In early 2023, the SimpleRisk Team introduced a new version of the API dubbed "API v2".  For now, the old API still exists under /api and the endpoints from it will slowly be migrated over to the new v2 API under /api/v2.  Once we have feature parity, we will be obsoleting the old API in favor of the new one.

You may be asking yourself, "Why introduce a new API when the old one works?"  If we are being honest with ourselves, the old API was pretty much a "bolt on" to the existing SimpleRisk functionality.  The original application was largely built using dynamic PHP pages, with the API being added for latter functionality to give the application a more interactive feel.  However, being that it was built primarily for utilization with the SimpleRisk UI, there are a number of endpoints that return non-programmatic output, such as HTML data.

The SimpleRisk API v2 was built with programmatic interactions in mind.  It is a pure REST-based API, utilizing GET, POST, PUT and DELETE request methods and returning well-formatted JSON data.  The eventual goal is to expand to utilize a Hypermedia as the Engine of Application State (HATEOAS) constraint on the REST application architecture.


One of our biggest challenges with SimpleRisk API v1 was in keeping up-to-date documentation around the endpoint functionality that had been implemented.  Initially, we created a "mock" page so that you could see what these requests looked like, but that required us to actually add the mock templates and modify them as changes were made.  We also created an API User's Guide document that provided a list of endpoints, methods and parameters, but it was unorganized and difficult to understand.  Both of these approaches fell short of the experience we wanted for our customers.

The SimpleRisk API v2 leverages a standard called Swagger to document functionality implemented as an API endpoint.  We take comments in the code and use them to dynamically generate the Swagger JSON descriptor file located at /api/v2/swagger.php.  As long as the appropriate comments are added to the code, this file is automatically updated.  Additionally, we've added a new Documentation page which reads that Swagger JSON file and renders it in a functional web UI format, allowing you to not only view the various API endpoints, but also interact with them.  You will find a link to this page labeled as "API Documentation" under the help menu in your SimpleRisk instance or you can navigate to it directly at /api/v2/documentation.php.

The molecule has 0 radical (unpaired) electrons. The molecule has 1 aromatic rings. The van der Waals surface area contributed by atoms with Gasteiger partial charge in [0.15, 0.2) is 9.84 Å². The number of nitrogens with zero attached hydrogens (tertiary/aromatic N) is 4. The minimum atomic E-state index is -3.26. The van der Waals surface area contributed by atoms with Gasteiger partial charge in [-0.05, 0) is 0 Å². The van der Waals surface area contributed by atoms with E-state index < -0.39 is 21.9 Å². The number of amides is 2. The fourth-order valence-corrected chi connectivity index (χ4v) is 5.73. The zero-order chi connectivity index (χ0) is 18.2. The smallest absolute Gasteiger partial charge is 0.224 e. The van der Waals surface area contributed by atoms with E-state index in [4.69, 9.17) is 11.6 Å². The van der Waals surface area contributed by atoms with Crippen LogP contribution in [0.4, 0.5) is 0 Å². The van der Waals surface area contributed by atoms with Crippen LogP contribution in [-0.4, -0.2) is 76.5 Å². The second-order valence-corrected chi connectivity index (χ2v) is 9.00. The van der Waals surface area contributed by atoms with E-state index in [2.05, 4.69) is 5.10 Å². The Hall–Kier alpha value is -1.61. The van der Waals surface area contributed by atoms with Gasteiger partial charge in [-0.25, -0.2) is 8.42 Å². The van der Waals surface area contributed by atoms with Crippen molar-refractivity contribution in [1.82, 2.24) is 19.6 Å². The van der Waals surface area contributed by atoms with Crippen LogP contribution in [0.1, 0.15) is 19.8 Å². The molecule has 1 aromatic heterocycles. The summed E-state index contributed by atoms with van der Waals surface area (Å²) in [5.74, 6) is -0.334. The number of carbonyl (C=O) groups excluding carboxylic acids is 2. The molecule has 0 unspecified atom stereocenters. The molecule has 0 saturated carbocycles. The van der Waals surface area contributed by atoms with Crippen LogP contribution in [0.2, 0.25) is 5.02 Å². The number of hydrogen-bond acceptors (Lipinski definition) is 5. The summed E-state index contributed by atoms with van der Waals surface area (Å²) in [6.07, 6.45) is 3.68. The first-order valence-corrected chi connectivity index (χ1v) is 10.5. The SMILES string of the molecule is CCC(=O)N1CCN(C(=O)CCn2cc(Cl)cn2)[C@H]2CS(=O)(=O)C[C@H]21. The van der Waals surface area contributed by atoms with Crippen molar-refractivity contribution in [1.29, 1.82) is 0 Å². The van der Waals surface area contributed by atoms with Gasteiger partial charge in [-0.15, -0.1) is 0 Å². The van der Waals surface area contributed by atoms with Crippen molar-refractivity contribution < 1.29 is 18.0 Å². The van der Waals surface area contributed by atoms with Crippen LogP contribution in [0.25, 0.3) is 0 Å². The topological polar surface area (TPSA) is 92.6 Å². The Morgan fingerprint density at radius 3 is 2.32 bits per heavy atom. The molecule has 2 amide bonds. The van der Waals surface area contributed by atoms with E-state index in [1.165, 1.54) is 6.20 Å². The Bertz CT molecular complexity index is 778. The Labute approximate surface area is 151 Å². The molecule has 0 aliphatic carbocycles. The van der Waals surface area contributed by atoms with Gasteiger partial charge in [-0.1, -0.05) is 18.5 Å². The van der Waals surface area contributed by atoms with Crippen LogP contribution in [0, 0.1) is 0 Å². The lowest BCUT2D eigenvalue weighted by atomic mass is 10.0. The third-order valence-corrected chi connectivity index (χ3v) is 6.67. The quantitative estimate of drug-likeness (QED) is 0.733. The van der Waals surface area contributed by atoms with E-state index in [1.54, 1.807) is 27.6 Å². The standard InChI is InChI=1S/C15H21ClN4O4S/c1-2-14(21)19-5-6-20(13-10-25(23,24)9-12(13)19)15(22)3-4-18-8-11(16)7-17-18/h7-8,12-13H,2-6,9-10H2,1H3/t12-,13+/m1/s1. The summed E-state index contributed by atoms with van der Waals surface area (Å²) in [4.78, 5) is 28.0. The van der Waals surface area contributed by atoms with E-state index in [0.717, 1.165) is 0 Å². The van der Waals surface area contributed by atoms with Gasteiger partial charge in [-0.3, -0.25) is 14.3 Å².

The SimpleRisk API v2 supports 3 different methods of authentication with the API endpoints:

Authentication Method #1 (Session-Based Authentication): This is a carry-over from the API v1 functionality where you can use an existing session from the SimpleRisk application in order to authenticate an API call.  This authentication method is only intended to provide users with a way to test out the ability to make requests to and receive responses from the API through a web browser and is not recommended for programmatic integrations with the API, as sessions are designed to terminate after a short period of inactivity.

Authentication Method #2 (Parameter-Based Authentication): The is a carry-over from the API v1 functionality where you can use a key parameter, sent via either GET or POST, to provide the application with the API key to authenticate the request.  This method has been deemed insecure, as it exposes sensitive information (ie. the API key) in the URL, which can cause it to be leaked through caching, logging, shoulder surfing and various other attack vectors.  It has been kept in the application for legacy support reasons, but should not be used to build any new integrations.